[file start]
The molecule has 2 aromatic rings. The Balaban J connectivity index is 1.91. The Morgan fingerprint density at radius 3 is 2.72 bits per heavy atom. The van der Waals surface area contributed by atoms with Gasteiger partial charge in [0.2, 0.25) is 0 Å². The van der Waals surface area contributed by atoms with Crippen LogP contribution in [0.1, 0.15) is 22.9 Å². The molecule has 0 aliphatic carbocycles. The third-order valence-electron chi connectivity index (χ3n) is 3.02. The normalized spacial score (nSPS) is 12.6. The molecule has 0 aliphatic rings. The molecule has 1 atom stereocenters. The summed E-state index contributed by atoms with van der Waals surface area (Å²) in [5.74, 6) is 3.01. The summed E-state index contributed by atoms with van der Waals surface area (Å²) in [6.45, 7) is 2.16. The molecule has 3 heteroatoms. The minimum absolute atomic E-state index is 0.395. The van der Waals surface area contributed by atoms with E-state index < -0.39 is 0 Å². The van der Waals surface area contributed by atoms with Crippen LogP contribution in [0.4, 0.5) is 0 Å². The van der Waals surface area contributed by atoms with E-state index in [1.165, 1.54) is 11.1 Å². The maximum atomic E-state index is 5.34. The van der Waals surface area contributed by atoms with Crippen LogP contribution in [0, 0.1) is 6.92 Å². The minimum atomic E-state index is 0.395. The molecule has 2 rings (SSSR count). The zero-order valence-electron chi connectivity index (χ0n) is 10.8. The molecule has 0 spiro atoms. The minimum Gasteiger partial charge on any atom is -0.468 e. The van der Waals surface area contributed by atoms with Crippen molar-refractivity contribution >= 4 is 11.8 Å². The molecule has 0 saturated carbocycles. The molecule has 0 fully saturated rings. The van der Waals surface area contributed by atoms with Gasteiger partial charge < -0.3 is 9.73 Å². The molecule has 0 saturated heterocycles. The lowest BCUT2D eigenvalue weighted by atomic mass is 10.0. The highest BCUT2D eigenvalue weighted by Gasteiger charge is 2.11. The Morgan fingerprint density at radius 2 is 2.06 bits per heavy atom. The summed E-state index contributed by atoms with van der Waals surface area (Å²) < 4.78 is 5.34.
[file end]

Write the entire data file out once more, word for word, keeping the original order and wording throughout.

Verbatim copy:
The molecule has 2 aromatic rings. The Balaban J connectivity index is 1.91. The Morgan fingerprint density at radius 3 is 2.72 bits per heavy atom. The van der Waals surface area contributed by atoms with Gasteiger partial charge in [0.2, 0.25) is 0 Å². The van der Waals surface area contributed by atoms with Crippen LogP contribution in [0.1, 0.15) is 22.9 Å². The molecule has 0 aliphatic carbocycles. The third-order valence-electron chi connectivity index (χ3n) is 3.02. The normalized spacial score (nSPS) is 12.6. The molecule has 0 aliphatic rings. The molecule has 1 atom stereocenters. The summed E-state index contributed by atoms with van der Waals surface area (Å²) in [5.74, 6) is 3.01. The summed E-state index contributed by atoms with van der Waals surface area (Å²) in [6.45, 7) is 2.16. The molecule has 3 heteroatoms. The minimum absolute atomic E-state index is 0.395. The van der Waals surface area contributed by atoms with E-state index < -0.39 is 0 Å². The van der Waals surface area contributed by atoms with Crippen LogP contribution in [0.4, 0.5) is 0 Å². The van der Waals surface area contributed by atoms with E-state index in [1.165, 1.54) is 11.1 Å². The maximum atomic E-state index is 5.34. The van der Waals surface area contributed by atoms with Crippen LogP contribution in [0, 0.1) is 6.92 Å². The minimum atomic E-state index is 0.395. The molecule has 2 rings (SSSR count). The zero-order valence-electron chi connectivity index (χ0n) is 10.8. The molecule has 0 spiro atoms. The minimum Gasteiger partial charge on any atom is -0.468 e. The van der Waals surface area contributed by atoms with Crippen molar-refractivity contribution >= 4 is 11.8 Å². The molecule has 0 saturated carbocycles. The molecule has 0 fully saturated rings. The van der Waals surface area contributed by atoms with Gasteiger partial charge < -0.3 is 9.73 Å². The molecule has 0 saturated heterocycles. The lowest BCUT2D eigenvalue weighted by atomic mass is 10.0. The highest BCUT2D eigenvalue weighted by Gasteiger charge is 2.11. The Morgan fingerprint density at radius 2 is 2.06 bits per heavy atom. The summed E-state index contributed by atoms with van der Waals surface area (Å²) < 4.78 is 5.34.